Obama  Ukraine  strategy  geopolitics  '50s  Middle_East  Russia  strategic_thinking  nation_building  failed_states  long-term  weak_states  diplomacy  grand_strategy  roadmaps  Non-Integrating_Gap  Dwight_Eisenhower  crisis 
september 2014 by jerryking
Henry Kissinger on the Assembly of a New World Order - WSJ
Aug. 29, 2014 | WSJ | By HENRY KISSINGER.

To play a responsible role in the evolution of a 21st-century world order, the U.S. must be prepared to answer a number of questions for itself: What do we seek to prevent, no matter how it happens, and if necessary alone? What do we seek to achieve, even if not supported by any multilateral effort? What do we seek to achieve, or prevent, only if supported by an alliance? What should we not engage in, even if urged on by a multilateral group or an alliance? What is the nature of the values that we seek to advance? And how much does the application of these values depend on circumstance?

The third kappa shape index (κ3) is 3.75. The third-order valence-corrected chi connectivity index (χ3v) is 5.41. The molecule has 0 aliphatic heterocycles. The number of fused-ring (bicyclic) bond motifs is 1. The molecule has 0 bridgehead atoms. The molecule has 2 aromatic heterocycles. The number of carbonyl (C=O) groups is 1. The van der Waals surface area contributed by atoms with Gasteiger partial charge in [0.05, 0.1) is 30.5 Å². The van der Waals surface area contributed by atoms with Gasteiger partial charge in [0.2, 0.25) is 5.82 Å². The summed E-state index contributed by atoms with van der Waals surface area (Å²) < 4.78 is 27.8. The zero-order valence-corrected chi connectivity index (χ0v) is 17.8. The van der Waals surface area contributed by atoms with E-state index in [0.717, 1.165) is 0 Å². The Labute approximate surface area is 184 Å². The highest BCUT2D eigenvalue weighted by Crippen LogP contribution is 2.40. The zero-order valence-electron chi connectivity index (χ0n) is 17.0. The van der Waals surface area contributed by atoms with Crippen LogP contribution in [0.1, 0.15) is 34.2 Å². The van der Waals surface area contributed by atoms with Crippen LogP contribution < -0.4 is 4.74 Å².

For the U.S., this will require thinking on two seemingly contradictory levels. The celebration of universal principles needs to be paired with recognition of the reality of other regions' histories, cultures and views of their security. Even as the lessons of challenging decades are examined, the affirmation of America's exceptional nature must be sustained. History offers no respite to countries that set aside their sense of identity in favor of a seemingly less arduous course. But nor does it assure success for the most elevated convictions in the absence of a comprehensive geopolitical strategy.
U.S.foreign_policy  Henry_Kissinger  geopolitics  dual-consciousness  crisis  Kissinger_Associates  strategic_thinking  strategy  questions  21st._century  international_system  grand_strategy  history  national_identity  unilateralism  multilateralism  arduous  APNSA 
august 2014 by jerryking
Hard Times at Howard U. - NYTimes.com
FEB. 4, 2014 | NYT | By CHARLAYNE HUNTER-GAULT.